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While living in the world of information technology, today the ‘connectivity’ is what really matters. People of all age groups, gender, caste, religion and regions have access to global connectivity through internet available in their handsets and computers. This is comparatively a new phenomenon as a decade ago; neither connectivity nor hardware availability was in common reach, however with the visionary ideas of successive governments, gradually the connectivity was introduced. This enhanced connectivity and enhanced availability of hardware affected various fields of development. When it comes to education, that is one of the core foundations of development,  making people familiar with digital gadgets, computers becomes a primary need.

At a time when the world was working on laptops, many students in India were not even able to see how it looks like. They were unable to understand value of document storage in soft copies, e-books, soft note books and internet access. Having these was considered a privilege that could be entitled mostly by elites. Hardware (laptop/computer) was costly and a student could not afford to buy this on their own. Probably, by considering this need in Uttar Pradesh, It was the time when a political party named Samajwadi Party formed a new vision to remove this disparity. It is true that making an alignment with the time is what a wise decision should be and when it comes to ‘politics’, probably it should be more informed and visionary to take such decisions quickly.

In 2012, when the Samajwadi Party had brought a poll promise of laptop distribution to students with the aim to encourage them for higher education and remove disparity, the promise was very well received by people, particularly by youths. After forming the government, the party had distributed around 15 lacs laptops to students and it led the then U.P. Government of running world’s largest laptop distribution program.  Socialism, as understood with its theoretical form encourages bringing equality. In India, where inequality exists in social and economic status of population; this inequality affects educational system where poor, marginalised and deprived students do not get same opportunity as accessed by rich. To make balance, various schemes were made time to time, from mid-day meals to right to education. However, only ensuring the attendance in class cannot be said sufficient until students also receive useful resources to help them in their studies and to help them move with the time and technology. Another uniqueness of the program was the inclusiveness where students of all approved education systems (state and central boards, Sanskrit education, Urdu education and technical courses) were considered to take benefits to avoid any discrimination among them on the basis of their education system. A laptop couldn’t convert the life overnight, but could certainly help these students to dream and to achieve all what they want to. Success of the scheme can be understood with the fact that similar scheme was conducted by many other states also and even the present BJP government in Uttar Pradesh carried it.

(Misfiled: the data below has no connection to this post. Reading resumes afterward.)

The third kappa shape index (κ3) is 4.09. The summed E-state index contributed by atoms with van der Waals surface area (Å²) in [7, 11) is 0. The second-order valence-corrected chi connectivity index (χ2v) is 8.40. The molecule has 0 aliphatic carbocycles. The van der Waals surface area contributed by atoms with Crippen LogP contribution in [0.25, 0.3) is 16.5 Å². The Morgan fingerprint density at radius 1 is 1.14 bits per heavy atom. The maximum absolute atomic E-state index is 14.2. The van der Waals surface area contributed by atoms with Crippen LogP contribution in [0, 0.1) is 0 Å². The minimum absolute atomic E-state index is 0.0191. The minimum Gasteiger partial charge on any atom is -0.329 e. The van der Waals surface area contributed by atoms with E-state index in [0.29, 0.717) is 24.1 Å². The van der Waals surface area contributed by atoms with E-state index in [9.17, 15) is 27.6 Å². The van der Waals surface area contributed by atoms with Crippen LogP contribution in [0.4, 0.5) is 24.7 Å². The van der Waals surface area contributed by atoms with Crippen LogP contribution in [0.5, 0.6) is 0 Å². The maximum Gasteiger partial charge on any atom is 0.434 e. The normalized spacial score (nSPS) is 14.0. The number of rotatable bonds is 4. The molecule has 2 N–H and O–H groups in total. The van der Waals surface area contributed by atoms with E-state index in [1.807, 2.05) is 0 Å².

As per report of All India Higher Education Survey, In India, enrolment in higher education (around 25%) is much lower than many countries (China 43%, USA 85%) and hence there is a strong need to frame policies that may encourage students to study, develop interest and understanding and getting enrolled for higher education. These can be achieved through working on focused approach starting from bringing equality and quality in primary, matric and intermediate levels; providing resources to students and to facilitate them to dream. This may be followed with establishing more universities and colleges to accommodate more and more students.  Facilitating students with laptops is not an imaginary or vague idea of equipping them towards education, but it also has proven research. A Michigan State University’s assistant professor researched in an educational institution about how distributing laptops to students can benefit their academics and found in its research results that students improved in various subjects and got opportunity to write, rewrite and edit their thoughts and answers. In many countries, students also have provisions to watch lectures of their teachers on laptops while at home.  Laptops allow enhanced access to technology, increase networking with peers, and develop enthusiasm and makes learning more interesting.

Though the Samajwadi Government had initiated the useful project of laptop distribution and the present government continued it, there is greater need now to bring more benefits with it where subject lectures can be recorded and stored, free connectivity can be provided to access academic resources and schools may have their digital libraries access with students laptops to allow them to go through various books, notes, assignments etc. Moreover, beneficiaries should also include open schooling system students. The state government may also consider creating a centralised portal where lectures on subject topics and standard books can be provided free. Doing these would be a serious effort towards SDG4 as it states ‘Achieving inclusive and quality education for all reaffirms the belief that education is one of the most powerful and proven vehicles for sustainable development. It also aims to provide equal access to affordable vocational training, to eliminate gender and wealth disparities, and to achieve universal access to quality higher education.’

Ravi Nitesh is a Petroleum Engineer, Social Activist and Freelance Writer and tweets @ravinitesh

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